Data Classification has been a lynchpin for Data Governance. After all, the US DoD learned that "protect everything at maximum level" is cost prohibitive, and can also slow "Time to Mission". Industry can (and has) drawn many lessons from the forementioned scenario. That said, a good Data Governance model should start with Corporate Mission/Goals/Objectives. The model then should flow down to Policy. From this survey report, it appears that organizations need to review their policies. That is, add Data Classification to their Data Governance Policy. You have to find ALL of the data, this takes time (and iteration). After all, how can you protect it if you don't find it? Find the data! Then Classify it (basing the Classification on the Model that best aligns with your corporate mission). While you are at it, figure out the likelihood and impact if that piece of XYZ data was to be leaked, locked (by ransomware), or lost (worst case scenario). "Asset tagging" is another term used loosely in these Circles (pardon the pun).
A proper Data Classification flows right into Data Loss Prevention (DLP), IMHO.
Data Loss Prevention (DLP) has been an issue since the advent of Distributed (Client-server/Multi-tier) Computing. The foray away from centralized (read: System 36 to OS/390) computing was initially driven by perceived cost savings. Well, those savings might have been realized, but at the cost of "security of data".
We are coming full circle, as we return to the "mainframe in the sky". Heretofore referred to as "the Cloud". Yes, Cloud is the 3rd Wave of Computing. (1st Wave - mainframe. 2nd - Client/server). The promise of efficiency (read: Cost savings) pushed Industry to newer waves; Data security was an afterthought.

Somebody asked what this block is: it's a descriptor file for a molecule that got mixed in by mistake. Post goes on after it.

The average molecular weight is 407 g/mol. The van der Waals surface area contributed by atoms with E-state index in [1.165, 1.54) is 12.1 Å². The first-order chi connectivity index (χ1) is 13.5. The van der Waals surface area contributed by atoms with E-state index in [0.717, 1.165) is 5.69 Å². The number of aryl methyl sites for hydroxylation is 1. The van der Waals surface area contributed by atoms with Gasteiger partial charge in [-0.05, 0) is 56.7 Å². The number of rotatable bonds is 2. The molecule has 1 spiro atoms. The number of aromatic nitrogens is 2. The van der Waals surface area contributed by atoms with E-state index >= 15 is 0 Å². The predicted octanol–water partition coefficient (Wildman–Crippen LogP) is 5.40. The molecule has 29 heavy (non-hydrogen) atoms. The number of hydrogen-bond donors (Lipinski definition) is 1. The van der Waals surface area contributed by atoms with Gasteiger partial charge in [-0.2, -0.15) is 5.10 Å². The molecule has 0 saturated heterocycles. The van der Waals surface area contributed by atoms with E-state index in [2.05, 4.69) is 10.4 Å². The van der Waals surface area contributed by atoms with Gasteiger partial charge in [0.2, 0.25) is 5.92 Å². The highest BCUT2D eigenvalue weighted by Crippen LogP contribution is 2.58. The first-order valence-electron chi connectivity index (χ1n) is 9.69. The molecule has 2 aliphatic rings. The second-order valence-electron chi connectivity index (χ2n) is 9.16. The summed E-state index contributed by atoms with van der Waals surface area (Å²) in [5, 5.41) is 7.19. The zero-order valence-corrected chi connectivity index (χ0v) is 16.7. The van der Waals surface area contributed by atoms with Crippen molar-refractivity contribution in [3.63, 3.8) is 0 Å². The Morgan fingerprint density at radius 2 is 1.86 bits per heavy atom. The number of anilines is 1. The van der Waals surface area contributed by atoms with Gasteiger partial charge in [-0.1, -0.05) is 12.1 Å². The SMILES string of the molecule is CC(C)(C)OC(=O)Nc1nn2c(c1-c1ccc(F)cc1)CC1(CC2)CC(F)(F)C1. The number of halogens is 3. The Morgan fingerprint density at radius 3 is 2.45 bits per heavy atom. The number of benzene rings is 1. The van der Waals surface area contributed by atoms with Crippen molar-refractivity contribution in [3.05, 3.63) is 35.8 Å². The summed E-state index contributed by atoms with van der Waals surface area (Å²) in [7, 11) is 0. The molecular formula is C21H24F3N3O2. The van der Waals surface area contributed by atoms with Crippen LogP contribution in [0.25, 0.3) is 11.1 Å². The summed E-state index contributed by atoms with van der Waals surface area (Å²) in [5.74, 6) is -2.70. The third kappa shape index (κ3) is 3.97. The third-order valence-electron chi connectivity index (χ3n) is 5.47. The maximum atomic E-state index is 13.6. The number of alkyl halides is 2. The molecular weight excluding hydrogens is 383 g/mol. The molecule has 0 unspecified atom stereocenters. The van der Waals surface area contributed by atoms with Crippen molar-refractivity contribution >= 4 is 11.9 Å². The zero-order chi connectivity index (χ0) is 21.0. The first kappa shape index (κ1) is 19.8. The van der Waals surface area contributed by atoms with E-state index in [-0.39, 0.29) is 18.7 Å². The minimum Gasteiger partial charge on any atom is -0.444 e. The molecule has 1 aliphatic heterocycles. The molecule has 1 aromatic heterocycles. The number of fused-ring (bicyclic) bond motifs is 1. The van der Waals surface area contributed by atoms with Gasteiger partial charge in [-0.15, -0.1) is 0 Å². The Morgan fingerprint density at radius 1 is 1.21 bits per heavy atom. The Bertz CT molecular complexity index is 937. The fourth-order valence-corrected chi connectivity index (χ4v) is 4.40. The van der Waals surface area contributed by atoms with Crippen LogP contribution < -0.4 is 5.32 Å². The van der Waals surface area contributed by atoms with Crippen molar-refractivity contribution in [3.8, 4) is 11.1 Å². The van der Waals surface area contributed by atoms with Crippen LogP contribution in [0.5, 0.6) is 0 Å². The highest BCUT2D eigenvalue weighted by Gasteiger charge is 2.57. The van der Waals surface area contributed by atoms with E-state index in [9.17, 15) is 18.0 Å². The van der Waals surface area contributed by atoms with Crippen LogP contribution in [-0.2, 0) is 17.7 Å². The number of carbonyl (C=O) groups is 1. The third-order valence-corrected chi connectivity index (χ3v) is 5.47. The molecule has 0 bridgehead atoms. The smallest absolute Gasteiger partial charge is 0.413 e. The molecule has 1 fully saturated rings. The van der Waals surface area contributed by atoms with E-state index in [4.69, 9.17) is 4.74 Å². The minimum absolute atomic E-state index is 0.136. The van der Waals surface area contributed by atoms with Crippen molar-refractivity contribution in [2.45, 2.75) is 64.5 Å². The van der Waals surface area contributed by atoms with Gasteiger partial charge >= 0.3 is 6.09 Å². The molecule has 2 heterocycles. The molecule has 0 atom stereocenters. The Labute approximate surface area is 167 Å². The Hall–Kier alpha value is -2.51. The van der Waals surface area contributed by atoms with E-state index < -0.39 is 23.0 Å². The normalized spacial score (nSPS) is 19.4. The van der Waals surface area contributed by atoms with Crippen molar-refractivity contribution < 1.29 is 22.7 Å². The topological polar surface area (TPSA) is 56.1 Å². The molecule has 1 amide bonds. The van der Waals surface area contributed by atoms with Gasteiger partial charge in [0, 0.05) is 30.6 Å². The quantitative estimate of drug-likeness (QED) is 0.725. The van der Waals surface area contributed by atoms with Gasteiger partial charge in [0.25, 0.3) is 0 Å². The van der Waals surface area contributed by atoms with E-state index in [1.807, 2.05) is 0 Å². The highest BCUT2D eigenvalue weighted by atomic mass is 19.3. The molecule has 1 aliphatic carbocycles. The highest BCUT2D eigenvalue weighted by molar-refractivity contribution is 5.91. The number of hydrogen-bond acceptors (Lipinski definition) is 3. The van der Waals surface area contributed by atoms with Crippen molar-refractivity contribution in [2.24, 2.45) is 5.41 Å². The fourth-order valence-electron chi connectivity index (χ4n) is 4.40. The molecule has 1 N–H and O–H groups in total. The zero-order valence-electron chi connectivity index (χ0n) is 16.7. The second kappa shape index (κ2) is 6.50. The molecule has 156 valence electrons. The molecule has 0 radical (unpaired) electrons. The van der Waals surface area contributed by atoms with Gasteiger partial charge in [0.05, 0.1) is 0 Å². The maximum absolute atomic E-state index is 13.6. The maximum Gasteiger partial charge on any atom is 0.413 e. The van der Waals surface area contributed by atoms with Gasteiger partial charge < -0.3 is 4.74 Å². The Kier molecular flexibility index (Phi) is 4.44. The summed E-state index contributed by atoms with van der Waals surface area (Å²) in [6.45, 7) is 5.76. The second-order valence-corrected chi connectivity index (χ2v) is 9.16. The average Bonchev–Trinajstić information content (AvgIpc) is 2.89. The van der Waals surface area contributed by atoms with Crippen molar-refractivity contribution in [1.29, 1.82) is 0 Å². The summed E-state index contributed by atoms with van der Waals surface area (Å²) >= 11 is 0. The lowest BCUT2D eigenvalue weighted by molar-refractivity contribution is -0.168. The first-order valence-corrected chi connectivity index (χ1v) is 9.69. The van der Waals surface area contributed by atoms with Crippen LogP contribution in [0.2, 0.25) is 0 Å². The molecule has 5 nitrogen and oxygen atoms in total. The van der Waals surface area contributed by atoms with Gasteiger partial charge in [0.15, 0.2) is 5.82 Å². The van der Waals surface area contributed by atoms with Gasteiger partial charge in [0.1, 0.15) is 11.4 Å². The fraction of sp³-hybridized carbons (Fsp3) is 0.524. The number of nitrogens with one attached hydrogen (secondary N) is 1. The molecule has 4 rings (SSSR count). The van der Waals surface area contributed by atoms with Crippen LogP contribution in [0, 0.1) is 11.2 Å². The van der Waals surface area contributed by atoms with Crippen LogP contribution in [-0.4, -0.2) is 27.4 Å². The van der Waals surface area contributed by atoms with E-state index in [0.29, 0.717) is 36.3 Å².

Unlike the mainframes of lore, our initial migrations to Cloud were not driven with data protection in mind.
The above findings of this survey confirm that DLP is a major concern for enterprises.
Modern day DLP mechanisms aren't without their foibles either, they can easily cripple data flow. EVERY DLP implementation (whether on-prem or Cloud-based) needs to be deployed methodically. Usually these DLPs are installed with default "Allow All", as they should not disrupt business operations. The key lies in the "tightening down" at the policy then enforcement level. To whit, if an enterprise's InfoSec crew tightens the company's financials "too much too soon", the accounting department won't be able to complete its tasks in a timely manner (READ: pay their employees, pay their vendors, or provide charting for the C-suite). These are just a few financial examples of DLP over-tightening.
That most organizations currently in the Cloud worry of data loss only amplifies the methodical approach to DLP tightening mentioned above. Why isn't Data Governance a key pillar for an organization's Risk Management Model (and Policy) remains a mystery.
Thus, any org's journey towards an effective DLP is never-ending (I prefer the term "ever evolving").
As many of our colleagues know, DLP is Key.
Shamun Mahmud CCSKv3
Regional Sales Manager - US West
Tego Cyber Inc
Sent: Jun 22, 2022 04:52:34 AM
From: Orbert Reavis
Subject: Risk Management with Google
New survey report released today! In collaboration with Google Cloud, the survey report, Measuring Risk and Risk Governance, provides a deeper understanding of public cloud adoption and risk management practices within the enterprise.
Among the survey's key findings:
- There is no consistency of data classification across the use of cloud platforms and services - only 21 percent of users are utilizing cloud service data classification.
- More than half (52%) of organizations reported that they did not evaluate the risk of their cloud services being used after procurement as product features or business environments changed.
Download the survey report here → https://cloudsecurityalliance.org/artifacts/measuring-risk-and-risk-governance/